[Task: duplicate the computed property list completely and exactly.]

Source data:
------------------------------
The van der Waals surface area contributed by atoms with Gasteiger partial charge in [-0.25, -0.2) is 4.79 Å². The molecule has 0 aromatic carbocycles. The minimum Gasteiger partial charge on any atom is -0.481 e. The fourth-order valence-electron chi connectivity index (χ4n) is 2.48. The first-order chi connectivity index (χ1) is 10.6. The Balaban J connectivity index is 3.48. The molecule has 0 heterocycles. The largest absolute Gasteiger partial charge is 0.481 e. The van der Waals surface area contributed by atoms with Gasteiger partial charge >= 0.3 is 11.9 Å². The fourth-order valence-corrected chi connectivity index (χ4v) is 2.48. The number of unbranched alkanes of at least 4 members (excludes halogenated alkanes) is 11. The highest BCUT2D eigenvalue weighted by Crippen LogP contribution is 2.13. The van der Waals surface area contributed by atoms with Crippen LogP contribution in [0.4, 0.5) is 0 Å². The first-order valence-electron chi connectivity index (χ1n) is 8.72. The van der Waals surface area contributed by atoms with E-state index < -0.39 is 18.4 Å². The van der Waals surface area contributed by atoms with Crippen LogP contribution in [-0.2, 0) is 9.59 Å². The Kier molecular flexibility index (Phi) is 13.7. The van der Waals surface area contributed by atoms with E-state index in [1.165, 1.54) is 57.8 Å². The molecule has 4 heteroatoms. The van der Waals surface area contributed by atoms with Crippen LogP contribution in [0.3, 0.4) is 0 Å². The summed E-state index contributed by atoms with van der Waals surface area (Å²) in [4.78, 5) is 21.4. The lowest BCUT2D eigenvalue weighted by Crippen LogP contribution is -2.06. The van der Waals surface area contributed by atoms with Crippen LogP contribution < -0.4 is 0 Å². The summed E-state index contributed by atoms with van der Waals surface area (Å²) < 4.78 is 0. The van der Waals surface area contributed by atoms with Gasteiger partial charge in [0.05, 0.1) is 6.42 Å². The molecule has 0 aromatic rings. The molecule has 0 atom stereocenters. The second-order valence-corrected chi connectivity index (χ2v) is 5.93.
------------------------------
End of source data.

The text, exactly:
The van der Waals surface area contributed by atoms with Gasteiger partial charge in [-0.25, -0.2) is 4.79 Å². The molecule has 0 aromatic carbocycles. The minimum Gasteiger partial charge on any atom is -0.481 e. The fourth-order valence-electron chi connectivity index (χ4n) is 2.48. The first-order chi connectivity index (χ1) is 10.6. The Balaban J connectivity index is 3.48. The molecule has 0 heterocycles. The largest absolute Gasteiger partial charge is 0.481 e. The van der Waals surface area contributed by atoms with Gasteiger partial charge >= 0.3 is 11.9 Å². The fourth-order valence-corrected chi connectivity index (χ4v) is 2.48. The number of unbranched alkanes of at least 4 members (excludes halogenated alkanes) is 11. The highest BCUT2D eigenvalue weighted by Crippen LogP contribution is 2.13. The van der Waals surface area contributed by atoms with Crippen LogP contribution in [0.4, 0.5) is 0 Å². The first-order valence-electron chi connectivity index (χ1n) is 8.72. The van der Waals surface area contributed by atoms with E-state index < -0.39 is 18.4 Å². The van der Waals surface area contributed by atoms with Crippen LogP contribution in [-0.2, 0) is 9.59 Å². The Kier molecular flexibility index (Phi) is 13.7. The van der Waals surface area contributed by atoms with E-state index in [1.165, 1.54) is 57.8 Å². The molecule has 4 heteroatoms. The van der Waals surface area contributed by atoms with Crippen LogP contribution in [0.3, 0.4) is 0 Å². The summed E-state index contributed by atoms with van der Waals surface area (Å²) in [4.78, 5) is 21.4. The lowest BCUT2D eigenvalue weighted by Crippen LogP contribution is -2.06. The van der Waals surface area contributed by atoms with Crippen LogP contribution < -0.4 is 0 Å². The summed E-state index contributed by atoms with van der Waals surface area (Å²) < 4.78 is 0. The van der Waals surface area contributed by atoms with Gasteiger partial charge in [0.05, 0.1) is 6.42 Å². The molecule has 0 aromatic rings. The molecule has 0 atom stereocenters. The second-order valence-corrected chi connectivity index (χ2v) is 5.93.